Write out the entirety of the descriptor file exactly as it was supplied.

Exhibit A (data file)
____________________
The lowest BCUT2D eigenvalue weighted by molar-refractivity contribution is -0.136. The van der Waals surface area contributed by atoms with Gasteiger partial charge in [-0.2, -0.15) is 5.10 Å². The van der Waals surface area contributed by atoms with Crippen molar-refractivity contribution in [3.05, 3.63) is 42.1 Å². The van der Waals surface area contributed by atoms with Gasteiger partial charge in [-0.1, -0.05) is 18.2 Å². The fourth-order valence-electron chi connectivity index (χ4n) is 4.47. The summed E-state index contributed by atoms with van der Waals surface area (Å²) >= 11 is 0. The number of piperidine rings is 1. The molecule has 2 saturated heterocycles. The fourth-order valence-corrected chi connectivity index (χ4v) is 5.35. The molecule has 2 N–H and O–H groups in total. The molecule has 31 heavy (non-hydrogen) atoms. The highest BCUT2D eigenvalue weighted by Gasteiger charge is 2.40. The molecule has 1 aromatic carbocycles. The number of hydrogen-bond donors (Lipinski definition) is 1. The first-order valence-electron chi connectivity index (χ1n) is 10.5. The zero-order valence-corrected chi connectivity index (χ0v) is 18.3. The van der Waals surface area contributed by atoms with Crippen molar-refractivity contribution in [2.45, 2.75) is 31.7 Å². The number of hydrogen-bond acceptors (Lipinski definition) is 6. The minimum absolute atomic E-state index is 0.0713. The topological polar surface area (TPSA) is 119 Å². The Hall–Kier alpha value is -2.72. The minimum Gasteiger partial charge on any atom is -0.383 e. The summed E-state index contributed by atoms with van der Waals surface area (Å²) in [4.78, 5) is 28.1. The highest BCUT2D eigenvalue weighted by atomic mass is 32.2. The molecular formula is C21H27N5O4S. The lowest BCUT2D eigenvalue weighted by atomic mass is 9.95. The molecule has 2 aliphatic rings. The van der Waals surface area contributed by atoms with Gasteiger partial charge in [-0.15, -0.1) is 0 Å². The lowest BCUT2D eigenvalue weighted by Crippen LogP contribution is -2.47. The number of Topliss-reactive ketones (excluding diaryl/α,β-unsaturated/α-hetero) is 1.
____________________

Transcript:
The lowest BCUT2D eigenvalue weighted by molar-refractivity contribution is -0.136. The van der Waals surface area contributed by atoms with Gasteiger partial charge in [-0.2, -0.15) is 5.10 Å². The van der Waals surface area contributed by atoms with Crippen molar-refractivity contribution in [3.05, 3.63) is 42.1 Å². The van der Waals surface area contributed by atoms with Gasteiger partial charge in [-0.1, -0.05) is 18.2 Å². The fourth-order valence-electron chi connectivity index (χ4n) is 4.47. The summed E-state index contributed by atoms with van der Waals surface area (Å²) >= 11 is 0. The number of piperidine rings is 1. The molecule has 2 saturated heterocycles. The fourth-order valence-corrected chi connectivity index (χ4v) is 5.35. The molecule has 2 N–H and O–H groups in total. The molecule has 31 heavy (non-hydrogen) atoms. The highest BCUT2D eigenvalue weighted by Gasteiger charge is 2.40. The molecule has 1 aromatic carbocycles. The number of hydrogen-bond donors (Lipinski definition) is 1. The first-order valence-electron chi connectivity index (χ1n) is 10.5. The zero-order valence-corrected chi connectivity index (χ0v) is 18.3. The van der Waals surface area contributed by atoms with Crippen molar-refractivity contribution in [2.45, 2.75) is 31.7 Å². The number of hydrogen-bond acceptors (Lipinski definition) is 6. The minimum absolute atomic E-state index is 0.0713. The topological polar surface area (TPSA) is 119 Å². The Hall–Kier alpha value is -2.72. The minimum Gasteiger partial charge on any atom is -0.383 e. The summed E-state index contributed by atoms with van der Waals surface area (Å²) in [4.78, 5) is 28.1. The highest BCUT2D eigenvalue weighted by atomic mass is 32.2. The molecular formula is C21H27N5O4S. The lowest BCUT2D eigenvalue weighted by atomic mass is 9.95. The molecule has 2 aliphatic rings. The van der Waals surface area contributed by atoms with Gasteiger partial charge in [-0.15, -0.1) is 0 Å². The lowest BCUT2D eigenvalue weighted by Crippen LogP contribution is -2.47. The number of Topliss-reactive ketones (excluding diaryl/α,β-unsaturated/α-hetero) is 1.